(2)  Net of income tax of $66 and $59 for the three and nine months ended July 31, 2018, respectively (2017 – $13 and $176).
(3)  Net of income tax of $742 and $3,937 for the three and nine months ended July 31, 2018, respectively (2017 – $6,919 and $9,450).
(4)  Net of income tax of $619 and $838 for the three and nine months ended July 31, 2018, respectively (2017 – $59 and $275).

Items presented in other comprehensive income will be subsequently reclassified to the Consolidated Statement of Income when specific conditions are met.

The accompanying notes are an integral part of the interim consolidated financial statements.

Consolidated Statements of Changes in Equity

  For the nine months ended
(unaudited)  July 31
  July 31 
($ thousands)  2018  2017 
Retained Earnings     
Balance at beginning of period $1,488,634 $1,354,966 
Shareholders’ net income  195,443  164,132 
Dividends   – Preferred shares  (10,688) (10,688)
                   – Common shares  (65,698) (60,896)
 Increase in equity attributable to non-controlling interests ownership change  125  2,872 
Balance at end of period  1,607,816  1,450,386 
Other Reserves     
Balance at beginning of period  (49,453) (27,579)
Changes in available-for-sale securities  (12,691) (3,475)
Changes in derivatives designated as cash flow hedges  (12,910) (26,429)
Balance at end of period  (75,054) (57,483)
Preferred Shares(Note 11)    
Balance at beginning and end of period  265,000  265,000 
Common Shares (Note 11)    
Balance at beginning of period  731,885  718,377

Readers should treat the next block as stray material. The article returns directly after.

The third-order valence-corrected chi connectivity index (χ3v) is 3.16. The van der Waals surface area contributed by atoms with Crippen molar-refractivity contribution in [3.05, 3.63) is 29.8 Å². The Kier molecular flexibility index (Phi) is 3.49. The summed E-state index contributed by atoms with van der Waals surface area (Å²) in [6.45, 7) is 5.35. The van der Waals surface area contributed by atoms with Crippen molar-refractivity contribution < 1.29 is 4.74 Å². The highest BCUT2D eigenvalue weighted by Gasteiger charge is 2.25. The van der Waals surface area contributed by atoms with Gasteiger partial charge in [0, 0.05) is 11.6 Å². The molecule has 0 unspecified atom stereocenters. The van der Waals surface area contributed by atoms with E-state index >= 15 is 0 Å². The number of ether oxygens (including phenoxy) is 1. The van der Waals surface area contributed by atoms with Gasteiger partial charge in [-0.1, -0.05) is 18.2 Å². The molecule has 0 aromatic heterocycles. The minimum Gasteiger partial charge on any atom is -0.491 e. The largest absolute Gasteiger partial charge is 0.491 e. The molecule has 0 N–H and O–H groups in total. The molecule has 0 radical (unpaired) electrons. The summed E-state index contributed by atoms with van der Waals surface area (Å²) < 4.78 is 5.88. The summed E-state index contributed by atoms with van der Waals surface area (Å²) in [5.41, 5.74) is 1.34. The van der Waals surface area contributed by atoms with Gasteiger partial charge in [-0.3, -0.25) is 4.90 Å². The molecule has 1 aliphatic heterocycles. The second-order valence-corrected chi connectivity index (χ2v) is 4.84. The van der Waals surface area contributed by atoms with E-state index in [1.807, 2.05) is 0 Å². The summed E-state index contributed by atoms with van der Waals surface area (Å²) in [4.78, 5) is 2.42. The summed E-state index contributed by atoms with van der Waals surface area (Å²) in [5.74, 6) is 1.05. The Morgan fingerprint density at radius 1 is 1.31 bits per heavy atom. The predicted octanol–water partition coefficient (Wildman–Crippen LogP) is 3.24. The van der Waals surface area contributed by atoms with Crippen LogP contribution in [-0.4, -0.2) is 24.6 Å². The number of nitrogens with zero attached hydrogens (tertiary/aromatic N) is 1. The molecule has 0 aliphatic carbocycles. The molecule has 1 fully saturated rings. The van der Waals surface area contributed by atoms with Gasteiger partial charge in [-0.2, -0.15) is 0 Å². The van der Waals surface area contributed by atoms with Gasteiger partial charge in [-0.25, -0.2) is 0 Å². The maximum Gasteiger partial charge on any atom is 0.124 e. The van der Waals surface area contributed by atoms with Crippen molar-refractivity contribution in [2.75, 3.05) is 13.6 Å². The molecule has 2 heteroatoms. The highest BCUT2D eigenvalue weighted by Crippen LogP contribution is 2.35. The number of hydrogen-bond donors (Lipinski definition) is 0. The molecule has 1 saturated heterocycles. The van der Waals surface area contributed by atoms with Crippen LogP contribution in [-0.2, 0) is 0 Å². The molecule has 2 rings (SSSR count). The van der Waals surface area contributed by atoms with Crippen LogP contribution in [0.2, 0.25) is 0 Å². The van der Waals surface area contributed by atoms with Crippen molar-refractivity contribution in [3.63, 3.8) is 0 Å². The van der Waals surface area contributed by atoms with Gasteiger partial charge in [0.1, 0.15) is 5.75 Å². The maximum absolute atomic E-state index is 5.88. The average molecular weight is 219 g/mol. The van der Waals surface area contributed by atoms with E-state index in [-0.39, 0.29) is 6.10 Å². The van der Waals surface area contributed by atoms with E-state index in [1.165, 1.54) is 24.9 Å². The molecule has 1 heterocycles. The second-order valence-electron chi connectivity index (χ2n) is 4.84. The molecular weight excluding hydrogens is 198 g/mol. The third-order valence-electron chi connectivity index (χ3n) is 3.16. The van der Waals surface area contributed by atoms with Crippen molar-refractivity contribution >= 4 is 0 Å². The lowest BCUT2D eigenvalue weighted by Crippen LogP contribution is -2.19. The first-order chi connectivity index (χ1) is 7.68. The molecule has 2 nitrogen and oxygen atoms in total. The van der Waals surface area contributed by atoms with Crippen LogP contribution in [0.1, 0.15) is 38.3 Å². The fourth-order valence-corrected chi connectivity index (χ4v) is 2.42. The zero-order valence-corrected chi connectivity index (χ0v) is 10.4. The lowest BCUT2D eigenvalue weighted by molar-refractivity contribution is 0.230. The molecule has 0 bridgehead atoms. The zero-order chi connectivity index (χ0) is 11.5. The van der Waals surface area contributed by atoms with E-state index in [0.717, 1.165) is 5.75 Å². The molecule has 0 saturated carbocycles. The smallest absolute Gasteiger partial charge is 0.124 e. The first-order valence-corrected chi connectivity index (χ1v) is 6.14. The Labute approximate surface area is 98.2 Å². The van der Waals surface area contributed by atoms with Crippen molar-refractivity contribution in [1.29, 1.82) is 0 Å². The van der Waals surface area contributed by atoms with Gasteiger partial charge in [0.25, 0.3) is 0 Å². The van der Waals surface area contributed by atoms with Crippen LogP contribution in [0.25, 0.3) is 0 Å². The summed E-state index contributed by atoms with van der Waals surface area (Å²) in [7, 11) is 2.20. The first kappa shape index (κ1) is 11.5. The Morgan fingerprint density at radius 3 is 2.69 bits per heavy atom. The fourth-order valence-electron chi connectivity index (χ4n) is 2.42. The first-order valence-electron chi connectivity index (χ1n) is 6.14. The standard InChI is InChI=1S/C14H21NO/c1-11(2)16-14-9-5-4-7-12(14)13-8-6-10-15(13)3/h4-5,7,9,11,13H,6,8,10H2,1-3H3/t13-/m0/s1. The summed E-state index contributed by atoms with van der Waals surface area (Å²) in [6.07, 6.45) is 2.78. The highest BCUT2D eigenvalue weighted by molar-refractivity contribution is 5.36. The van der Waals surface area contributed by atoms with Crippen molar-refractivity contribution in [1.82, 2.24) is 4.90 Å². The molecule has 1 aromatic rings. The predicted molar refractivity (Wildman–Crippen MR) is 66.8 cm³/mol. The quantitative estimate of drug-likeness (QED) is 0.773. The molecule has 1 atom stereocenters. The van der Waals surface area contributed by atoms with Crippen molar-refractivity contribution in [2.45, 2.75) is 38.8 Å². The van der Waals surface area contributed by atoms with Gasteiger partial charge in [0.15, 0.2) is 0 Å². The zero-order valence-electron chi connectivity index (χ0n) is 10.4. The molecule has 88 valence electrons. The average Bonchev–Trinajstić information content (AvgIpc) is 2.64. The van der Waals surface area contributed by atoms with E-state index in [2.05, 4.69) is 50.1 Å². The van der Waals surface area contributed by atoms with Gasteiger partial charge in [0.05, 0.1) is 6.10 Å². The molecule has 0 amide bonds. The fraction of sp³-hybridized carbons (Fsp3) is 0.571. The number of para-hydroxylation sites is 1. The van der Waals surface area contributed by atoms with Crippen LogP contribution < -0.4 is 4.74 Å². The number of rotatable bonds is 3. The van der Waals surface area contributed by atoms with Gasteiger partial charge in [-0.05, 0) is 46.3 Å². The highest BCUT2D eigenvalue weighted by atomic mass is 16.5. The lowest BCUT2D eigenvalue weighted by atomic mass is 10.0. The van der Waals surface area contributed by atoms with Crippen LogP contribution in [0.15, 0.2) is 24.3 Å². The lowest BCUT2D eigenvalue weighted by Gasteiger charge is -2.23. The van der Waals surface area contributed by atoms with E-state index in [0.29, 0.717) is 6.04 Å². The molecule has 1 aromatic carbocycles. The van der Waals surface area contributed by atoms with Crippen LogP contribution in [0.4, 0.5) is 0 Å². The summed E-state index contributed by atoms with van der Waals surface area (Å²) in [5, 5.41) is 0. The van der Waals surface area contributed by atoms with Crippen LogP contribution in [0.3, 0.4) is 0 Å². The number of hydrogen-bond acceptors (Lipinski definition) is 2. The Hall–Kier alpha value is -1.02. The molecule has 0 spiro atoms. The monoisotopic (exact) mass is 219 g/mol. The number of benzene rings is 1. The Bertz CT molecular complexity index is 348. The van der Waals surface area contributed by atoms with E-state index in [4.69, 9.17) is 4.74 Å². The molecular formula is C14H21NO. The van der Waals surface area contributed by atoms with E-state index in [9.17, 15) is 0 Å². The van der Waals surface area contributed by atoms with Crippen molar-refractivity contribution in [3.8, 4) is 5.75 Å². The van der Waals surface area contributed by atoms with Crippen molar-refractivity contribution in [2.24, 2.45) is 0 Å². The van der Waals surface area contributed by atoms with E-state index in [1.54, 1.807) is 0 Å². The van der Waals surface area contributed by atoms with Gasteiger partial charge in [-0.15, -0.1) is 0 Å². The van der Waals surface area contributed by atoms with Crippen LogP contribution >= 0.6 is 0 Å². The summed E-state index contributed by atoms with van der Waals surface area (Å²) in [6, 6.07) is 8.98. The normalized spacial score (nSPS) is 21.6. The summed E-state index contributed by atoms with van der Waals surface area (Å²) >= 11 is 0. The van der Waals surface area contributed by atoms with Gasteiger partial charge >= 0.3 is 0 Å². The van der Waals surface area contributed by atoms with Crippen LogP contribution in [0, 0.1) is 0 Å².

Issued on acquisition-related contingent consideration instalment payment   (Note 14) 5,750  - 
Issued under dividend reinvestment plan  3,455  3,684 
Transferred from share-based payment reserve on the exercise or exchange of options  2,698  5,478 
Balance at end of period  743,788  727,539 
Share-based Payment Reserve     
Balance at beginning of period  24,979  31,276 
Amortization of fair value of options(Note 12) 1,361  1,527 
Transferred to common shares on the exercise or exchange of options  (2,698) (5,478)
Balance at end of period  23,642  27,325 
Total Shareholders’ Equity  2,565,192  2,412,767 
Non-Controlling Interests     
Balance at beginning of period  2,797  773 
Net income attributable to non-controlling interests  781  878 
Dividends to non-controlling interests  (1,186) (607)
Increase in equity attributable to non-controlling interests  -  485 
Partial ownership decrease (increase)  244  (117)
Balance at end of period  2,636  1,412 
Total Equity $2,567,828 $2,414,179 

The accompanying notes are an integral part of the interim consolidated financial statements.

Consolidated Statements of Cash Flows

      For the nine months ended
(unaudited)      July 31  July 31 
($ thousands)      2018  2017 
Cash Flows from Operating Activities         
Net income     $196,224 $165,010 
Adjustments to determine net cash flows:         
Provision for credit losses      35,825  39,575